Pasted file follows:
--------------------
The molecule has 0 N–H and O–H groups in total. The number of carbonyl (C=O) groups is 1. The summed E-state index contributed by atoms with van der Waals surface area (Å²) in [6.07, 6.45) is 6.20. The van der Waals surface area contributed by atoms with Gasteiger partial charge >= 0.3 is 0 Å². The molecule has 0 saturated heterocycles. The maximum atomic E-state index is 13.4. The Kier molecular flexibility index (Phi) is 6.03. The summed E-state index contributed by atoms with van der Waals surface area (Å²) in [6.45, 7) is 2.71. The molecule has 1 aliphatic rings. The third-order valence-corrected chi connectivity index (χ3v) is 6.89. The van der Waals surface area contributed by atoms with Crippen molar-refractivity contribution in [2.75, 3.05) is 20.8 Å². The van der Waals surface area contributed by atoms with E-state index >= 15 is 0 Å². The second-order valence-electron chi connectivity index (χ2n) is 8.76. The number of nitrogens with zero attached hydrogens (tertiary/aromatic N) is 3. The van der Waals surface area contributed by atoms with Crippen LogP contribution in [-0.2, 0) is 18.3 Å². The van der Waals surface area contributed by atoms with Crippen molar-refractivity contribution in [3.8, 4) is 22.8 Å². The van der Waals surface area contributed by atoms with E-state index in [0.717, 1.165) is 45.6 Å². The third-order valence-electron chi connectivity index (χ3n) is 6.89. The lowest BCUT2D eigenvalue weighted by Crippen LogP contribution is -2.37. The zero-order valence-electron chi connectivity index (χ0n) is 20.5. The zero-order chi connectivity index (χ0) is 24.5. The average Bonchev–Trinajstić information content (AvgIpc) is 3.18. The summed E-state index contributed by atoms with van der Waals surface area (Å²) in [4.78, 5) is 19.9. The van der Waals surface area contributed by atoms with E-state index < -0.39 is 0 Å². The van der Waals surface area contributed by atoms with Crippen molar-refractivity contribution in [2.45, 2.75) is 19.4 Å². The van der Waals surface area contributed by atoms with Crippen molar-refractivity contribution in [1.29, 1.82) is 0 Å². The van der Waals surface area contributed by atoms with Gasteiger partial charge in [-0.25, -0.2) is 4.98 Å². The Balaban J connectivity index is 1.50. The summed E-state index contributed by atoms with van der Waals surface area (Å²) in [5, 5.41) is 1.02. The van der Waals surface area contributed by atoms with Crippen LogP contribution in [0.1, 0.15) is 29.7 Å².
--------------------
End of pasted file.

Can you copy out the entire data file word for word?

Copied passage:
The molecule has 0 N–H and O–H groups in total. The number of carbonyl (C=O) groups is 1. The summed E-state index contributed by atoms with van der Waals surface area (Å²) in [6.07, 6.45) is 6.20. The van der Waals surface area contributed by atoms with Gasteiger partial charge >= 0.3 is 0 Å². The molecule has 0 saturated heterocycles. The maximum atomic E-state index is 13.4. The Kier molecular flexibility index (Phi) is 6.03. The summed E-state index contributed by atoms with van der Waals surface area (Å²) in [6.45, 7) is 2.71. The molecule has 1 aliphatic rings. The third-order valence-corrected chi connectivity index (χ3v) is 6.89. The van der Waals surface area contributed by atoms with Crippen molar-refractivity contribution in [2.75, 3.05) is 20.8 Å². The van der Waals surface area contributed by atoms with E-state index >= 15 is 0 Å². The second-order valence-electron chi connectivity index (χ2n) is 8.76. The number of nitrogens with zero attached hydrogens (tertiary/aromatic N) is 3. The van der Waals surface area contributed by atoms with Crippen LogP contribution in [-0.2, 0) is 18.3 Å². The van der Waals surface area contributed by atoms with Crippen molar-refractivity contribution in [3.8, 4) is 22.8 Å². The van der Waals surface area contributed by atoms with E-state index in [0.717, 1.165) is 45.6 Å². The third-order valence-electron chi connectivity index (χ3n) is 6.89. The lowest BCUT2D eigenvalue weighted by Crippen LogP contribution is -2.37. The zero-order valence-electron chi connectivity index (χ0n) is 20.5. The zero-order chi connectivity index (χ0) is 24.5. The average Bonchev–Trinajstić information content (AvgIpc) is 3.18. The summed E-state index contributed by atoms with van der Waals surface area (Å²) in [4.78, 5) is 19.9. The van der Waals surface area contributed by atoms with E-state index < -0.39 is 0 Å². The van der Waals surface area contributed by atoms with Crippen molar-refractivity contribution in [2.45, 2.75) is 19.4 Å². The van der Waals surface area contributed by atoms with Crippen molar-refractivity contribution in [1.29, 1.82) is 0 Å². The van der Waals surface area contributed by atoms with Gasteiger partial charge in [-0.25, -0.2) is 4.98 Å². The Balaban J connectivity index is 1.50. The summed E-state index contributed by atoms with van der Waals surface area (Å²) in [5, 5.41) is 1.02. The van der Waals surface area contributed by atoms with Crippen LogP contribution in [0.1, 0.15) is 29.7 Å².